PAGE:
The pediatrician recommended to wait at least 12 months before giving cow’s milk to your baby, but why? The website Baby Center says there are several reasons to expect. The most important reason to wait is that the baby can not digest the protein in cow’s milk. Another reason is that it contains a lot of potassium, sodium, and chloride, which is very strong for your baby’s kidneys.
If you give cow’s milk to your baby before its first birthday, you risk having allergies or worse, severe anemia, according to the magazine “Today’s Parent.” Give your baby cow’s milk can cause small amounts of blood in the gastrointestinal tract. This blood loss can cause iron-deficiency anemia generating. By the time that the baby is 9 months old, cow milk and causes no bleeding. Just to be safe. However, most doctors recommend waiting 12 months before giving cow’s milk to a child.
The Lucile Packard Children’s Hospital in Palo Alto, California, recommends feeding your baby only breast milk or formula for the first four months of life, breast milk or formula combined with solid foods during the first year of life. According to Lucile Packard, rice cereal should be introduced primero, then the vegetables, fruits, and finally meat. A baby can start drinking juice at 6 months, you have enough to drink a cup of age.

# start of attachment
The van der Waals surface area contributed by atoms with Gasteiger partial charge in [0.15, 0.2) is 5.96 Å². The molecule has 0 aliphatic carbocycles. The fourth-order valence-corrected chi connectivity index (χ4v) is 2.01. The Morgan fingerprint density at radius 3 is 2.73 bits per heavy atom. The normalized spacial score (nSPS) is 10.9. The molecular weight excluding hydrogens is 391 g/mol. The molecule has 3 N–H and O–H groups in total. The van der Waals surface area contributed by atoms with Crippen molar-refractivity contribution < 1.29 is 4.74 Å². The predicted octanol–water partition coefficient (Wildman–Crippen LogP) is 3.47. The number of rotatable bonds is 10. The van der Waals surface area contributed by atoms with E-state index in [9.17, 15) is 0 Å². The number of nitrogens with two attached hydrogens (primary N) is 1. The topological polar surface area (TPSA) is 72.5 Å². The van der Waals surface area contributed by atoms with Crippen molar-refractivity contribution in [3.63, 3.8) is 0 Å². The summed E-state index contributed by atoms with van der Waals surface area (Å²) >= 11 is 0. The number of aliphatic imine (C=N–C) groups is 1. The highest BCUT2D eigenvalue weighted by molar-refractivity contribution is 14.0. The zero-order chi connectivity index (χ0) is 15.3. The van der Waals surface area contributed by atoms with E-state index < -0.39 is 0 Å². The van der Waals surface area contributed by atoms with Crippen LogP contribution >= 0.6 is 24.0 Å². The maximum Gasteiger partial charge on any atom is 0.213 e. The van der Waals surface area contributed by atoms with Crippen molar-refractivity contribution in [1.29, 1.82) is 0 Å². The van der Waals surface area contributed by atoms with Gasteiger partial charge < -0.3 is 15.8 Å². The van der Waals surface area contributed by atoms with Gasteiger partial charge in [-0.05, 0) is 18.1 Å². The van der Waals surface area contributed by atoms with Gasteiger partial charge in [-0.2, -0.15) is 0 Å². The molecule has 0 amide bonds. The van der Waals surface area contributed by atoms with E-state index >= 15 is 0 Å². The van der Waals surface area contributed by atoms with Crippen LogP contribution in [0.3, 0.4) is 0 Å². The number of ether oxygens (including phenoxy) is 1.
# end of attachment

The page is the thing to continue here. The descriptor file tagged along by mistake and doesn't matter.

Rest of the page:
Benefits of Cow’s Milk
Cow’s milk can be a powerful force for Keeping your baby once it is old enough to take it. Cow’s milk helps build the teeth and bones of your baby. It is a critical factor in muscle control and blood clotting, according to the Baby Center website. Milk is rich in vitamin A, calcium, and phosphorus, and vitamin D added to milk increases calcium absorption.
Starting With Cow’s Milk
Cow’s milk has a flavor and texture that is different from breast milk and formula, and sometimes children are afraid to make the change. The website Baby Center recommends mixing whole milk with breast milk or formula to the top to make the transition easier. Mix cow milk with cereal can also help your child get used to the taste. Your child from 1 to 2 years should drink 16 to 24 ounces (0.5 to 0.7 l) of milk per day. But keep in mind that if your child takes too much milk, you may be too full to eat. Also, make sure your child gets enough water.
Give your baby whole milk instead of low fat or skim milk. Children under two years need fat in their diets for proper growth and development, according to the Baby Center. As much as 50 percent of the calories your child should come from fat. Once your child is two years old, ask your doctor whether you should switch to low-fat or skim milk. You’ve probably heard a lot about allergies to milk, and you wonder if your child has a milk allergy. The American Academy of Pediatrics says that allergies to milk are rare in children. Only 2 to 3 percent of children are allergic to milk, and 95 percent of children outgrow the allergy for three years. Symptoms you should look for include bloody stools, diarrhea, vomiting, eczema, urticaria, chronic nasal congestion, & difficulty breathing. Take your child to the doctor if you have any of these symptoms when drinking milk. Your doctor may recommend soy milk or rice milk.